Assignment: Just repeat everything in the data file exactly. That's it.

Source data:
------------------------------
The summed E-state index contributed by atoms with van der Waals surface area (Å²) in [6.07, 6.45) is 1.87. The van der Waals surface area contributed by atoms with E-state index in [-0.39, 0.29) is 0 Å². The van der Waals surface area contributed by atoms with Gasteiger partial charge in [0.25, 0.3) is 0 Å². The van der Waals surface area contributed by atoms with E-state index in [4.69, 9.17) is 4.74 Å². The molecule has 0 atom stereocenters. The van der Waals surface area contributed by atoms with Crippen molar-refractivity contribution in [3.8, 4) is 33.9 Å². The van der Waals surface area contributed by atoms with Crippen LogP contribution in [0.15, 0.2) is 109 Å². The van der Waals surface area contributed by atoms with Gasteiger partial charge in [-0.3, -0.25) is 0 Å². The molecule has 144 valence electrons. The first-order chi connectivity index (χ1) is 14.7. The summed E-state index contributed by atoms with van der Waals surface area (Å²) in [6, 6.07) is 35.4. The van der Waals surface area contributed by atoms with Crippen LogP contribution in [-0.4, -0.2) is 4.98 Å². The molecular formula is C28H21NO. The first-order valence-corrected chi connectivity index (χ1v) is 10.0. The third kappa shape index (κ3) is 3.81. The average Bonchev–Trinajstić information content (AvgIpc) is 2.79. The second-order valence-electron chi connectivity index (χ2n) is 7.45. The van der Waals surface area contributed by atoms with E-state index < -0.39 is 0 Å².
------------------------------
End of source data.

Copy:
The summed E-state index contributed by atoms with van der Waals surface area (Å²) in [6.07, 6.45) is 1.87. The van der Waals surface area contributed by atoms with E-state index in [-0.39, 0.29) is 0 Å². The van der Waals surface area contributed by atoms with Gasteiger partial charge in [0.25, 0.3) is 0 Å². The van der Waals surface area contributed by atoms with E-state index in [4.69, 9.17) is 4.74 Å². The molecule has 0 atom stereocenters. The van der Waals surface area contributed by atoms with Crippen molar-refractivity contribution in [3.8, 4) is 33.9 Å². The van der Waals surface area contributed by atoms with Crippen LogP contribution in [0.15, 0.2) is 109 Å². The van der Waals surface area contributed by atoms with Gasteiger partial charge in [-0.3, -0.25) is 0 Å². The molecule has 144 valence electrons. The first-order chi connectivity index (χ1) is 14.7. The summed E-state index contributed by atoms with van der Waals surface area (Å²) in [6, 6.07) is 35.4. The van der Waals surface area contributed by atoms with Crippen LogP contribution in [-0.4, -0.2) is 4.98 Å². The molecular formula is C28H21NO. The first-order valence-corrected chi connectivity index (χ1v) is 10.0. The third kappa shape index (κ3) is 3.81. The average Bonchev–Trinajstić information content (AvgIpc) is 2.79. The second-order valence-electron chi connectivity index (χ2n) is 7.45. The van der Waals surface area contributed by atoms with E-state index < -0.39 is 0 Å².